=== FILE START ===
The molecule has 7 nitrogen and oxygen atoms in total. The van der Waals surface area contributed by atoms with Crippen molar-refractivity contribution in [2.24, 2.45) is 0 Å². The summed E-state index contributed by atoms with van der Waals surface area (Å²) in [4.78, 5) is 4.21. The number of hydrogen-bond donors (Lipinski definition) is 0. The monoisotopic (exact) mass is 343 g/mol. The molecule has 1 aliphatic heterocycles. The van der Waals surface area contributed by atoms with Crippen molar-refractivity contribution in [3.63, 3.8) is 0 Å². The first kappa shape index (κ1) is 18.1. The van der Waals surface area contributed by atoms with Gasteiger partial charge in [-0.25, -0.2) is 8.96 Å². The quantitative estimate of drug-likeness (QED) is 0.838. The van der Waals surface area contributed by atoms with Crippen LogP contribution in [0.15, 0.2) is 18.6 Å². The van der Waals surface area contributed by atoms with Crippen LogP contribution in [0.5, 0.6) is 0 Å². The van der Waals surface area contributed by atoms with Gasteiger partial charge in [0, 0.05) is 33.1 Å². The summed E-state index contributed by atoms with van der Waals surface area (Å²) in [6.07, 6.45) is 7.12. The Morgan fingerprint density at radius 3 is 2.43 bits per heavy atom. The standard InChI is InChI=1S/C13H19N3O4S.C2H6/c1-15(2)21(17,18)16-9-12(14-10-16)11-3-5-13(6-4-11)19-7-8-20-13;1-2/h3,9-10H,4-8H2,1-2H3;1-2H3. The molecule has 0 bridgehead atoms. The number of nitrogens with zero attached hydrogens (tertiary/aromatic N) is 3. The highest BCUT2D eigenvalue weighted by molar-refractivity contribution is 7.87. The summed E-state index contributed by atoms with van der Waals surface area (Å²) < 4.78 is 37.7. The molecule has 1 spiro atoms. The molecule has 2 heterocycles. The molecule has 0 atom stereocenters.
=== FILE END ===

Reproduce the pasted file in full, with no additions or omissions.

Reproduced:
The molecule has 7 nitrogen and oxygen atoms in total. The van der Waals surface area contributed by atoms with Crippen molar-refractivity contribution in [2.24, 2.45) is 0 Å². The summed E-state index contributed by atoms with van der Waals surface area (Å²) in [4.78, 5) is 4.21. The number of hydrogen-bond donors (Lipinski definition) is 0. The monoisotopic (exact) mass is 343 g/mol. The molecule has 1 aliphatic heterocycles. The van der Waals surface area contributed by atoms with Crippen molar-refractivity contribution in [3.63, 3.8) is 0 Å². The first kappa shape index (κ1) is 18.1. The van der Waals surface area contributed by atoms with Gasteiger partial charge in [-0.25, -0.2) is 8.96 Å². The quantitative estimate of drug-likeness (QED) is 0.838. The van der Waals surface area contributed by atoms with Crippen LogP contribution in [0.15, 0.2) is 18.6 Å². The van der Waals surface area contributed by atoms with Crippen LogP contribution in [0.5, 0.6) is 0 Å². The van der Waals surface area contributed by atoms with Gasteiger partial charge in [0, 0.05) is 33.1 Å². The summed E-state index contributed by atoms with van der Waals surface area (Å²) in [6.07, 6.45) is 7.12. The Morgan fingerprint density at radius 3 is 2.43 bits per heavy atom. The standard InChI is InChI=1S/C13H19N3O4S.C2H6/c1-15(2)21(17,18)16-9-12(14-10-16)11-3-5-13(6-4-11)19-7-8-20-13;1-2/h3,9-10H,4-8H2,1-2H3;1-2H3. The molecule has 0 bridgehead atoms. The number of nitrogens with zero attached hydrogens (tertiary/aromatic N) is 3. The highest BCUT2D eigenvalue weighted by molar-refractivity contribution is 7.87. The summed E-state index contributed by atoms with van der Waals surface area (Å²) < 4.78 is 37.7. The molecule has 1 spiro atoms. The molecule has 2 heterocycles. The molecule has 0 atom stereocenters.